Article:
First guidelines issued to prevent stroke in women

February 6, 2014 by Marilynn Marchione
Denise Miller poses on her front porch Thursday, Feb. 6, 2014, in Southington, Ohio. Miller suffered a stroke last year that fooled doctors at two Northeast Ohio hospitals before it was finally diagnosed at the Cleveland Clinic. She was 36 and had no traditional risk factors.The American Heart Association on Thursday issued its first guidelines for preventing strokes in women, focusing on birth control, pregnancy, depression and other risk factors that women face uniquely or more frequently than men do. (AP Photo/Tony Dejak)

Just as heart attack symptoms may differ between men and women, so do stroke risks.

Now, the American Heart Association has issued its first guidelines for preventing strokes in women. They focus on birth control, pregnancy, depression and other risk factors that women face uniquely or more frequently than men do.

The advice applies to patients like Denise Miller, who suffered a stroke last year that fooled doctors at two northeast Ohio hospitals before it was finally diagnosed at the Cleveland Clinic. She was 36 and had no traditional risk factors.

"There was nothing to indicate I was going to have a stroke," other than frequent migraines with aura—dizziness or altered senses such as tingling, ringing ears or sensitivity to light, Miller said.

These headaches are more common in women and the new guidelines issued Thursday flag them as a concern. Miller recovered but has some lingering numbness and vision problems.

Each year, nearly 800,000 Americans have a new or recurrent stroke, which occurs when a blood vessel to the brain is blocked by a clot or bursts. Stroke is the third-leading cause of death for women and the fifth-leading cause for men. The key to surviving one and limiting disability is getting help fast, and recognizing symptoms such as trouble speaking, weakness or numbness in one arm, or drooping on one side of the face.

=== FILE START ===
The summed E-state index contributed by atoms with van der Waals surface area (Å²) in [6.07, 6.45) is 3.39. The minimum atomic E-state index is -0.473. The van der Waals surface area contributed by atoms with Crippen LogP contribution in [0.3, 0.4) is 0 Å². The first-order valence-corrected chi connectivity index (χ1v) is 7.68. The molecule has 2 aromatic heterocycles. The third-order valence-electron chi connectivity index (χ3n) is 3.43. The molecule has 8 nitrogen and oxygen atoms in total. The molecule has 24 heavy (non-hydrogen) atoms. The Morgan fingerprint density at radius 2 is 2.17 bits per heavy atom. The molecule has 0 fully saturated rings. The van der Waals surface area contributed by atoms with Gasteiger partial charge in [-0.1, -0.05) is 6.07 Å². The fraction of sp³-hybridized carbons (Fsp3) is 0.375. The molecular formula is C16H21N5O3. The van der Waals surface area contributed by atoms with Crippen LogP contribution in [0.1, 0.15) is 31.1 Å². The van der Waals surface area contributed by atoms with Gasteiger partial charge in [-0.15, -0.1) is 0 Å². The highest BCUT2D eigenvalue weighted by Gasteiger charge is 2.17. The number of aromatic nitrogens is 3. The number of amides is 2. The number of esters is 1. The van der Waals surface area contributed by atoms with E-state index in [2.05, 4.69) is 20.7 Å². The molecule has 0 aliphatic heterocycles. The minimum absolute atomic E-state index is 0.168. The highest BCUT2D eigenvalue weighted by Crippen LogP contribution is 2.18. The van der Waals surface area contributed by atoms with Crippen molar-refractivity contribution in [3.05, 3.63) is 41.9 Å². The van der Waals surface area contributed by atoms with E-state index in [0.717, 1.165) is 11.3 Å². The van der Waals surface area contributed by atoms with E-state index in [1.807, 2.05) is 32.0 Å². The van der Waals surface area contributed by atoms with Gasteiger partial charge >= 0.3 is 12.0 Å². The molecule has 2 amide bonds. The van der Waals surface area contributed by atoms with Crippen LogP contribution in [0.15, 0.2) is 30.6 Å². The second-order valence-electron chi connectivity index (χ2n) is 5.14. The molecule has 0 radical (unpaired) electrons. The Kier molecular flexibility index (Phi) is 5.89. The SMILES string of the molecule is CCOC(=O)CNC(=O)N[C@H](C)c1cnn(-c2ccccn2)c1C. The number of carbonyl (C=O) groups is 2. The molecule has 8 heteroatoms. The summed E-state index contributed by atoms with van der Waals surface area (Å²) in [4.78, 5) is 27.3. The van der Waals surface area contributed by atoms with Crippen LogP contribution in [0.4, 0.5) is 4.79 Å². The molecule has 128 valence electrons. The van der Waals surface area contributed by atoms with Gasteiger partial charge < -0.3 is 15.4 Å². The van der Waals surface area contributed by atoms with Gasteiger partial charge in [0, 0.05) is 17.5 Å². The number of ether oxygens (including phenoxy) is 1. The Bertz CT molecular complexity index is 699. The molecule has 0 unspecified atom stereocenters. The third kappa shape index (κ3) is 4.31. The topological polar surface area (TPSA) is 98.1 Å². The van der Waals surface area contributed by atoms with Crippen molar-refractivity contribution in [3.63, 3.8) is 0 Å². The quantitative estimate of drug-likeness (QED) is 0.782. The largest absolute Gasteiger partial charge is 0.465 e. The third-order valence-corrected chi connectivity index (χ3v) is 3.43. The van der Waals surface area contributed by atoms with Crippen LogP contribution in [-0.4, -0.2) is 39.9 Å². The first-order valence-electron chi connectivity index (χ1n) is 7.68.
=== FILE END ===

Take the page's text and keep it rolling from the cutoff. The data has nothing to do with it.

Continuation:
Stroke risk rises with age, and women tend to live longer than men. Women are more likely to be living alone when they have a stroke, to have poorer recovery, and to need institutional care after one.

Certain stroke risks are more common in women—migraine with aura, obesity, an irregular heartbeat called atrial fibrillation, and metabolic syndrome—a combo of problems including blood pressure, cholesterol and blood sugar.

General guidelines for stroke prevention currently focus on controlling blood pressure and diabetes, quitting smoking, more exercise and healthy diets.

The new ones add gender-specific advice, said Dr. Cheryl Bushnell, stroke chief at Wake Forest Baptist Medical Center in Winston-Salem, North Carolina. She led the panel that wrote the guidelines, published in Stroke, a Heart Association journal.

Some highlights:

BIRTH CONTROL PILLS: Women should be checked for high blood pressure before starting on oral contraceptives because the combination raises stroke risks. The risk is small but rises steeply in women ages 45 to 49. More than 10 million American women use birth control pills.

PREGNANCY: Strokes are uncommon during pregnancy but the risk is still higher, especially during the last three months and soon after delivery. The big worry is preeclampsia, dangerously high blood pressure that can cause a seizure and other problems.

"It doubles the risk of stroke later in life and it quadruples the risk of high blood pressure" after pregnancy, Bushnell said.

Women with a history of high blood pressure before pregnancy should be considered for low-dose aspirin (around 81 milligrams) after the first three months of pregnancy, and calcium supplements anytime, to lower the risk of preeclampsia, the guidelines say.

Pregnant women with very high blood pressure (160 over 110 and above) should be treated with medications, and treatment may be considered for those with moderately high blood pressure (150 to 159 over 100 to 109). Certain blood pressure medicines are not safe during pregnancy, the guidelines note.

ASPIRIN: It's usually recommended for anyone who has already had a stroke unless the stroke was caused by bleeding rather than a clot, or if bleeding risk is a concern, Bushnell said. Aspirin also is often recommended for people with diabetes to lower the risk of stroke and other problems.

A low-dose aspirin every other day "can be useful" to lower stroke risk in women 65 and older unless its benefit is outweighed by the potential for bleeding or other risks, the guidelines say.